Variation in Prenatal Diagnosis of Congenital Heart Disease in Infants

 Quartermain, et al Pediatrics, 2015 . 


BACKGROUND AND OBJECTIVE: Prenatal diagnosis allows improved perioperative outcomes for fetuses with certain forms of congenital heart disease (CHD). Variability in prenatal diagnosis has been demonstrated in other countries, leading to efforts to improve fetal imaging protocols and access to care, but has not been examined across the United States. The objective was to evaluate national variation in prenatal detection across geographic region and defect type in neonates and infants with CHD undergoing heart surgery.

RESULTS: Overall, the study included 31 374 patients from 91 Society of Thoracic Surgeons Congenital Heart Surgery Database participating centers across the United States. Prenatal detection occurred in 34% and increased every year, from 26% (2006) to 42% (2012). There was significant geographic variation in rates of prenatal diagnosis across states (range 11.8%–53.4%,  Significant variability by defect type was also observed, with higher rates for lesions identifiable on 4-chamber view than for those requiring outflow tract visualization (57% vs 32%,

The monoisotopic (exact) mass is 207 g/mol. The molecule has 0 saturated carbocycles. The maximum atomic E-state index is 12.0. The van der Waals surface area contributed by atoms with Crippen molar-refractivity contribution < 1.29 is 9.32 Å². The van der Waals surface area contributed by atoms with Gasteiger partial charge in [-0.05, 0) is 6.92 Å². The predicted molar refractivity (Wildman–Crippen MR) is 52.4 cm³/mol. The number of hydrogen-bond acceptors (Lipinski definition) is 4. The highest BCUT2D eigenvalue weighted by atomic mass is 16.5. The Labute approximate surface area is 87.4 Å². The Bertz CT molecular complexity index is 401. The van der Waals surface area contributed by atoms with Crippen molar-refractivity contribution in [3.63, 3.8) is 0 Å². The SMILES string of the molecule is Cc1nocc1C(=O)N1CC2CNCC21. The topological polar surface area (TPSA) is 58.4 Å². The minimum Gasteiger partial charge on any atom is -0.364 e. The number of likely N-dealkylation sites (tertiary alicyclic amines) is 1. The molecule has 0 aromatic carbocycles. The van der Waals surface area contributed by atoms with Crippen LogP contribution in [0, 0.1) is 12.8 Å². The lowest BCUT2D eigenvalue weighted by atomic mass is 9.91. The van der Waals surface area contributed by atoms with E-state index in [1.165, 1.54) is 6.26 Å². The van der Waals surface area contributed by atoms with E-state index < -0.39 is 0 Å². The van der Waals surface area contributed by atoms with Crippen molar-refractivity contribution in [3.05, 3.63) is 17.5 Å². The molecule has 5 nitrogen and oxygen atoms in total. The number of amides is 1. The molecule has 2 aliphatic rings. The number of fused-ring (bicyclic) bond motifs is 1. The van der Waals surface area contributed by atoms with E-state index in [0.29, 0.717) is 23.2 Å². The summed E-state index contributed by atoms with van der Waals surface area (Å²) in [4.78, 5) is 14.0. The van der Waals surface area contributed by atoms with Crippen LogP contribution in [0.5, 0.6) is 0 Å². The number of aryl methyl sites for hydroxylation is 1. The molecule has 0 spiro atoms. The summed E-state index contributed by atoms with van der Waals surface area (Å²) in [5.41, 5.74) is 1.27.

CONCLUSIONS: Rates of prenatal CHD detection in the United States remain low for patients undergoing surgical intervention, with significant variability between states and across defect type. Additional studies are needed to identify reasons for this variation and the potential impact on patient outcomes.